J. Bruner’s at the Haunted House has all the makings of a scary night out. Only open for dinner, you’ll likely navigate the mile-long dirt road to the 1930s stone mansion in fading light (if not total darkness). Branches from giant oaks reach like giant claws toward the second-story windows, casting spooky shadows on the occasional stormy night. The manse saw a string of murders on its two-and-a-half-acre grounds in the 1960s before beginning its new life as a restaurant in 1964. If you hear a disembodied voice whisper, “Bad,” rest assured it’s certainly not talking about the food. Enjoy USDA choice rib eyes, filet mignon, prime rib and strip steaks. If you prefer seafood, you’ll find lobster, shrimp, sea bass and mahimahi on the menu.
Related: J. Bruner's at the Haunted House
PORTLAND, OREGON: OLD TOWN PIZZA
Brimming with antiques and rustic decor, Old Town Pizza in downtown Portland is a charming place to visit. Add in tales of a murdered prostitute and unfortunate sailors shanghaied in tunnels below, and you’ve got a recipe as toothsome as the restaurant’s famous Ghost Pie. It includes black-peppered chicken, peppers, mushrooms and basil, along with a cream-based sauce. Wash it down with a Green Ghost martini, consisting of lime, gin and Chartreuse liqueur. But don’t forget to keep an eye peeled for Nina, the prostitute who met an untimely end there. She floats around in a black dress and smelling of perfume. She may even spell out a message using a bowl of Scrabble tiles.
Related: Old Town Pizza
NEW ORLEANS, LOUISIANA: BRENNAN’S
White tablecloths, crystal chandeliers and cheery pastel decor make Brennan’s one of the last places you’d expect to find ghosts. But considering its location in the French Quarter of New Orleans, perhaps it’s not surprising. Two spirits are former employees. Former chef Paul Blange’s ghost often touches the kitchen staff as he makes sure the food meets his standards. Order wine and you might get a recommendation from the deceased wine master Herman Funk, who clinks bottles in the wine cellar to communicate his choice. Savor the ghost chef’s namesake recipe, Poisson Blange: It’s a slow-baked Gulf seafood served in a savory sauce with fennel-potato puree. And kick off your meal with Death in the Afternoon, an Ojen cocktail with sparkling wine and a lemon twist.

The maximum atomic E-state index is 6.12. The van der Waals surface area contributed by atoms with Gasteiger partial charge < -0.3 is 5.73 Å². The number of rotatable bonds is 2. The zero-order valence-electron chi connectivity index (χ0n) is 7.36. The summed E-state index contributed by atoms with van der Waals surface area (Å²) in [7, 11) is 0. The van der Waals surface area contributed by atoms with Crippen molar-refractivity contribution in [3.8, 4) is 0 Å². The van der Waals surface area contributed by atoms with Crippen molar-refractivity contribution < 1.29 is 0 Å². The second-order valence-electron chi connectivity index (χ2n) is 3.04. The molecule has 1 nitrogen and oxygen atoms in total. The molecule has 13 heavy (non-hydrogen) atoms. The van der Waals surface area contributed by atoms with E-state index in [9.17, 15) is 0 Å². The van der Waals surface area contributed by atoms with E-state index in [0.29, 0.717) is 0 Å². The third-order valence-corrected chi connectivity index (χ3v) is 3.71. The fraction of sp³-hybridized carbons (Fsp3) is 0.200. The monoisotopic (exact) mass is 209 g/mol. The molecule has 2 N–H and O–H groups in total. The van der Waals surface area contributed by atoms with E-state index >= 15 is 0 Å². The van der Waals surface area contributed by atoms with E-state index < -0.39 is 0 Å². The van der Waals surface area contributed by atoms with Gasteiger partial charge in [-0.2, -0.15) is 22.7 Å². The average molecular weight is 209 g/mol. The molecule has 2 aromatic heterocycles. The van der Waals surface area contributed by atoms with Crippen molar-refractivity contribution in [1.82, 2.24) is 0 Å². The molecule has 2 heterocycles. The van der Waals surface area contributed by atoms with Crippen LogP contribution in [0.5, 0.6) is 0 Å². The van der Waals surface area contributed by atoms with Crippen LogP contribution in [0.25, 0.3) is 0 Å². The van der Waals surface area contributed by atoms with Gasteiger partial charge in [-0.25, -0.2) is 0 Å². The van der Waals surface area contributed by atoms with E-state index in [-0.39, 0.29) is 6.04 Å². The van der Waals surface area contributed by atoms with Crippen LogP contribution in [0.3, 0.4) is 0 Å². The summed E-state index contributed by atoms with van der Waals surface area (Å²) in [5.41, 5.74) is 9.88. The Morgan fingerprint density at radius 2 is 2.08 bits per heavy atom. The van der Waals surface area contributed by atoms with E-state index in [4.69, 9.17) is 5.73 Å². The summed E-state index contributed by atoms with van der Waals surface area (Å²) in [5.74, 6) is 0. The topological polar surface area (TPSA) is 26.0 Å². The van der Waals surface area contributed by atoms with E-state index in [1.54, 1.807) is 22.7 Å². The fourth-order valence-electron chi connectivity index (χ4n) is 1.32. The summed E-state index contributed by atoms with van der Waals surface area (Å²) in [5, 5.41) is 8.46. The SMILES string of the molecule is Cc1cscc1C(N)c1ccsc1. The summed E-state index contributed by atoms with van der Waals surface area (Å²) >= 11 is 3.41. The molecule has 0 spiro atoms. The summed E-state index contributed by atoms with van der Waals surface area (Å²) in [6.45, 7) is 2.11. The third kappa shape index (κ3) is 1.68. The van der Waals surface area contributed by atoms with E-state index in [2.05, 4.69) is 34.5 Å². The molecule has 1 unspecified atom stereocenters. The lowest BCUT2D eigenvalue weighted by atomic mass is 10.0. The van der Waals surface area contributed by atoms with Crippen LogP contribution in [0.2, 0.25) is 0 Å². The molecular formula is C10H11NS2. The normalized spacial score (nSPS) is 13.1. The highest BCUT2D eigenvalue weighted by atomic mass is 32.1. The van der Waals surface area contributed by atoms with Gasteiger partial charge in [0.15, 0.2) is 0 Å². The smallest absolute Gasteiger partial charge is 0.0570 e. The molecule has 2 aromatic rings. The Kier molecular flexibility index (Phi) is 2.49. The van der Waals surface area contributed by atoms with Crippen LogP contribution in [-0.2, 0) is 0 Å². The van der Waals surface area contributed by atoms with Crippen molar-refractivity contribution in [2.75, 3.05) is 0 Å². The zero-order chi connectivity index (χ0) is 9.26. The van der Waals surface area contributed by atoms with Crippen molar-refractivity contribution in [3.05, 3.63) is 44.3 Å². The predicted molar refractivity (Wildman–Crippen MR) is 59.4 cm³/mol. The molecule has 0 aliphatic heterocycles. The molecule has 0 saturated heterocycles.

Related: Brennan's New Orleans
Moon River Brewing Company
SAVANNAH, GEORGIA: MOON RIVER BREWING COMPANY
Head to the bar at Moon River Brewing Company, and you just might find yourself rubbing elbows with a ghost. Built in 1821 as part of the City Hotel, the bar has witnessed four devastating city fires, epidemics, military battles and an array of bloody barroom brawls. And, in fact, it’s one of the most haunted sites in the most haunted city in the nation. Watch out for the lady in white -- she might try to shove you down the stairs. There are also malevolent shadowy figures and an array of mischievous children’s spirits. Shake off your nerves by building your own burger from eight ounces of organic grass-fed beef. Or savor wild North Atlantic salmon nestled atop the haricot vert salad (it includes mandarin oranges, red onion and goat cheese).
Related: Moon River Brewing Company
KEY WEST, FLORIDA: CAPTAIN TONY’S
A morgue, a hanging tree, a natural disaster, murder, suicide. Any one of these would be enough to make a place haunted. And Captain Tony’s has bore witness to all of this -- and more. Once an icehouse and morgue, it soon included a hanging tree where pirates and a murderess met their doom. Sixteen graves lie under the poolroom floor, evidenced by a protruding headstone. Ernest Hemingway frequented the bar daily in the afternoons. Try to summon his spirit by ordering one of his namesake drinks, the Papa Doble. It’s a lower-sugar daiquiri that combines grapefruit juice and maraschino liqueur.
Related: Captain Tony's Saloon
LONG BEACH, CALIFORNIA: THE QUEEN MARY
There’s few things more romantic than dinner at Sir Winston’s Restaurant aboard the permanently docked Queen Mary. Unless, of course, you hear screams from the ghost of a chef cooked to death in his own oven. Savor the sea view and nourishing menu options, such as Vegetable Wellington. And once you’ve had your fill, head off to meet the ship’s numerous ghosts on the after-dark tour. But be warned: The Queen Mary wasn’t dubbed the “haunted ship” for no reason. You may feel an icy touch or hear unexplained laughs or whispers as you move around the ship. Keep your eyes peeled for ghosts that include a child who drowned in the pool, a sailor crushed by a door and 338 sailors sliced up by the ship’s propeller when the Queen Mary once sheared her escort ship in two. And with such an eventful past, it’s no wonder the Queen Mary tops our list!
Related: The Queen Mary
WHAT DO YOU THINK?
Do you believe in ghosts? Would you dine at one of these places? Share your thoughts in the comments section below!